The Law Library staff has been following the status of the habeas corpus petitions filed by hundreds of detainees being held at the detention camp at Guantanamo Bay. For those trying to understand how the cases will be handled in light of the Supreme Court's Boumediene decision in June, we have summarized the current state of the proceedings, along with links to relevant documents.
There are over one hundred cases pending, involving well over two hundred detainees. The open cases have been divided into three groups. The first group is that of 17 Chinese Uighurs detained at Guantanamo. In October, these detainees were ordered released into the United States by D.C. District Court Judge Ricardo M. Urbina. The case has been appealed to the DC Circuit Court, which held a hearing on November 24, but has not yet issued a decision.
The rest of the cases are currently in front of the District Court. The Court held an executive session to discuss how to proceed in these cases, and issued a resolution in July. The result of the session is that most of the cases have been transferred to Judge Thomas F. Hogan, strictly for the purposes of determining the procedures to be used. These cases will eventually be returned to approximately twelve judges, who will decide these cases on their merits. Judge Hogan has consolidated all of these into a single case for this purpose, and issued a case management order outlining the procedures.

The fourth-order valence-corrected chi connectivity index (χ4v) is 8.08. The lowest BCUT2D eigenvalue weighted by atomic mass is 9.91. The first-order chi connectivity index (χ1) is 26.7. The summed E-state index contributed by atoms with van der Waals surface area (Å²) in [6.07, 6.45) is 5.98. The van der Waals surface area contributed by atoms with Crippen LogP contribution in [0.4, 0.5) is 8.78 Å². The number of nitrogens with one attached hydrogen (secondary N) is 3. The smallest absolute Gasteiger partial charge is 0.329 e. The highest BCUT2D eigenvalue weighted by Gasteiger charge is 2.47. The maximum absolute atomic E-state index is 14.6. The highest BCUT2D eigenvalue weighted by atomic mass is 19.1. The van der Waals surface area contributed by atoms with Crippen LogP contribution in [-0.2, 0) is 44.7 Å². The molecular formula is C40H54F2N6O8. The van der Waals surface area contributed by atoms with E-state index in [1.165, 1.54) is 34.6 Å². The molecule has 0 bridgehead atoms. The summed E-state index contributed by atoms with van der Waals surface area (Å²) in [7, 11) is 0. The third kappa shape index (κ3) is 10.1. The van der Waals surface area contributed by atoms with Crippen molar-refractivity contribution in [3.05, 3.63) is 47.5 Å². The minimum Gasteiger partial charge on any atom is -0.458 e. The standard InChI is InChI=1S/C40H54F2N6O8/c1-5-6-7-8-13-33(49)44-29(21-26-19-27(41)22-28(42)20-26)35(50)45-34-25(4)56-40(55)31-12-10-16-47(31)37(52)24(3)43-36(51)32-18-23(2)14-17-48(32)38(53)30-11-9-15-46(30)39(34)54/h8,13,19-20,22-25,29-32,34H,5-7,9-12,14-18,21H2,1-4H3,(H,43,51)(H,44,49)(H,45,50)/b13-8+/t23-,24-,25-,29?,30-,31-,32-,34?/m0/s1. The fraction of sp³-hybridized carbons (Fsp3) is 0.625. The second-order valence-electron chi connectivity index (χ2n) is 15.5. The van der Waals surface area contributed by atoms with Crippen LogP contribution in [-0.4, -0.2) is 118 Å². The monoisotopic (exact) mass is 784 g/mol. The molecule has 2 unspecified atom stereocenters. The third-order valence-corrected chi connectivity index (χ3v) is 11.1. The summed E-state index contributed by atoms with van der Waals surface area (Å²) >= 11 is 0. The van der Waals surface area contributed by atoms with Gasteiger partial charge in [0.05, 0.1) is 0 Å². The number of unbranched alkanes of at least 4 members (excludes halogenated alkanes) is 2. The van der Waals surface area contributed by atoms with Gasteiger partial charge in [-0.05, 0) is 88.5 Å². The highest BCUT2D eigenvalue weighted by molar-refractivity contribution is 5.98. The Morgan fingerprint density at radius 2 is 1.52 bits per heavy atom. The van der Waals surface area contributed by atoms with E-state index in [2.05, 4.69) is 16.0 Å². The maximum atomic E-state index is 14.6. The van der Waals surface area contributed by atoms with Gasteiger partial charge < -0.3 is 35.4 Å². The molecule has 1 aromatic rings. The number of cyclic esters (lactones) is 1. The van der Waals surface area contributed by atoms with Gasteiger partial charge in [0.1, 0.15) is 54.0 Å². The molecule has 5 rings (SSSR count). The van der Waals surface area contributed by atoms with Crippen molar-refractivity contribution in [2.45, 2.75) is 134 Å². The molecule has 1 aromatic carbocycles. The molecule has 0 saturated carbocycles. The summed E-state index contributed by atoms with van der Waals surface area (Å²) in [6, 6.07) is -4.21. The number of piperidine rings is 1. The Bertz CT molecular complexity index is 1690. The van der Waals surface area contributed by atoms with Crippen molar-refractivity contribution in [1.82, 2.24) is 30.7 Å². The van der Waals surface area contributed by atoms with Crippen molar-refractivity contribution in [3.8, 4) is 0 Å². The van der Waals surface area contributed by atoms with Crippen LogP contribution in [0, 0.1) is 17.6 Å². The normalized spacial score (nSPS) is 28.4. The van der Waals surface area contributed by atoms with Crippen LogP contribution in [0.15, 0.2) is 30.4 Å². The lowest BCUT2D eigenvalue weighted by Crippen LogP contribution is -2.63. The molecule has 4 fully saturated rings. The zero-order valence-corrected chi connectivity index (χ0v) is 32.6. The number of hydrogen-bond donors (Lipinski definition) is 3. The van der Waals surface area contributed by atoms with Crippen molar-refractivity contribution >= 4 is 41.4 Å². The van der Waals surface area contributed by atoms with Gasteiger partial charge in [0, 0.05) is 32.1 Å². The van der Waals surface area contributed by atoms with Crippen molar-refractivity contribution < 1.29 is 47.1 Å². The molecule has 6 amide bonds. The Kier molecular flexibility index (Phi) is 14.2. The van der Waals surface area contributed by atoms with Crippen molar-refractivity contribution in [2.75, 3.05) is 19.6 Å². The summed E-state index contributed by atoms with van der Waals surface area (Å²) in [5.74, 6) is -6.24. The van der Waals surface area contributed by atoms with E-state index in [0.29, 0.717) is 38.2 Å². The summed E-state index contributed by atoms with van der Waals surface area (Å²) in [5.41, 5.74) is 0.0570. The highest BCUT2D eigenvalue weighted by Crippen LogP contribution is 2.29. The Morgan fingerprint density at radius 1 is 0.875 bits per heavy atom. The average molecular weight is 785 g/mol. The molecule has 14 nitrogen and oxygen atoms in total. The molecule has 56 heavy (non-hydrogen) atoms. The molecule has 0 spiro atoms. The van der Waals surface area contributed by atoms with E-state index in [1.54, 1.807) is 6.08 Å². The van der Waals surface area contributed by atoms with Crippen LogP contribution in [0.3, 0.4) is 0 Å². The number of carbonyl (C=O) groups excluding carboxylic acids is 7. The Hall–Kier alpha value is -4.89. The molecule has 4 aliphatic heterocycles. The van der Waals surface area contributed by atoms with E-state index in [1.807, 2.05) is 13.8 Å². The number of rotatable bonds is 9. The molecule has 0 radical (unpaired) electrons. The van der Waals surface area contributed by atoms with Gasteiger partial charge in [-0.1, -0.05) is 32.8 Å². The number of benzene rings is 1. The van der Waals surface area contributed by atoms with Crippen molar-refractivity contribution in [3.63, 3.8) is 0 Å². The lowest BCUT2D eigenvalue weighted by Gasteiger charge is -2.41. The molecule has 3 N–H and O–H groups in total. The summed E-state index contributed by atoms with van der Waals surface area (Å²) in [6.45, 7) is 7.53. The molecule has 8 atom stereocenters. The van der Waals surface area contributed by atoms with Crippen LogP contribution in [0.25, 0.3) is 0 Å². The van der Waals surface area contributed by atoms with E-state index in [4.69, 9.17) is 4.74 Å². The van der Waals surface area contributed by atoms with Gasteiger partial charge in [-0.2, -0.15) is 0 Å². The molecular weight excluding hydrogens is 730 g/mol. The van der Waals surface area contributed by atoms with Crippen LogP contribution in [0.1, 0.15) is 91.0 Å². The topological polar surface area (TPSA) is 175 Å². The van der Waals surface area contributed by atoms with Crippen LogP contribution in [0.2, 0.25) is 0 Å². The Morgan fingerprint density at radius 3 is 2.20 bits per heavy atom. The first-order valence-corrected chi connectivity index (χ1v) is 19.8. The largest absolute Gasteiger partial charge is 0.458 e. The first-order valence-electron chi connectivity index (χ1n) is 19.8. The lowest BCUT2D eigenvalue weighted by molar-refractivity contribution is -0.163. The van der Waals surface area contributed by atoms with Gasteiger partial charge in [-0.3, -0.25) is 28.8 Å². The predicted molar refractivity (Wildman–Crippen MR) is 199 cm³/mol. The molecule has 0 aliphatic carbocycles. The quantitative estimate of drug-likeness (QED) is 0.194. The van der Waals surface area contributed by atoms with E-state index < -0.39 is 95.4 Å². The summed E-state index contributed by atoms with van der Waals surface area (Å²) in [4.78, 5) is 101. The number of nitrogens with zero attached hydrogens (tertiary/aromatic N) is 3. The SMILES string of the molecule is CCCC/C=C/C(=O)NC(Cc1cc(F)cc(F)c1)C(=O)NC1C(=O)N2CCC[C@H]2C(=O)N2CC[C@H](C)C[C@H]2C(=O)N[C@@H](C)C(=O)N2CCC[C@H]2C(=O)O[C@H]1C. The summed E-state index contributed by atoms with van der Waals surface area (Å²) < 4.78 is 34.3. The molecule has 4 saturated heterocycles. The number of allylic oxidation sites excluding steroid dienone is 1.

The third group of cases consists of those that have been retained by Judge Richard J. Leon, who has not consolidated them. Judge Leon has issued separate case management orders which establish the procedures he will be using in his cases. We have attached those orders in a zipped folder, and you can see them by clicking the "Download" link at the bottom of this post.
If you are looking for more information, the New York Times has created a database which lists all of the detainees by name, and the District Court's page contains further case documents.
(Georgetown Note: Judges Urbina and Hogan are both graduates of the Law Center and Judge Leon is an adjunct faculty member.)
Update: On December 16, Judge Hogan substantially amended his case management order, outlining the procedures to be used in most of these cases. SCOTUSblog explains the implications of the new order.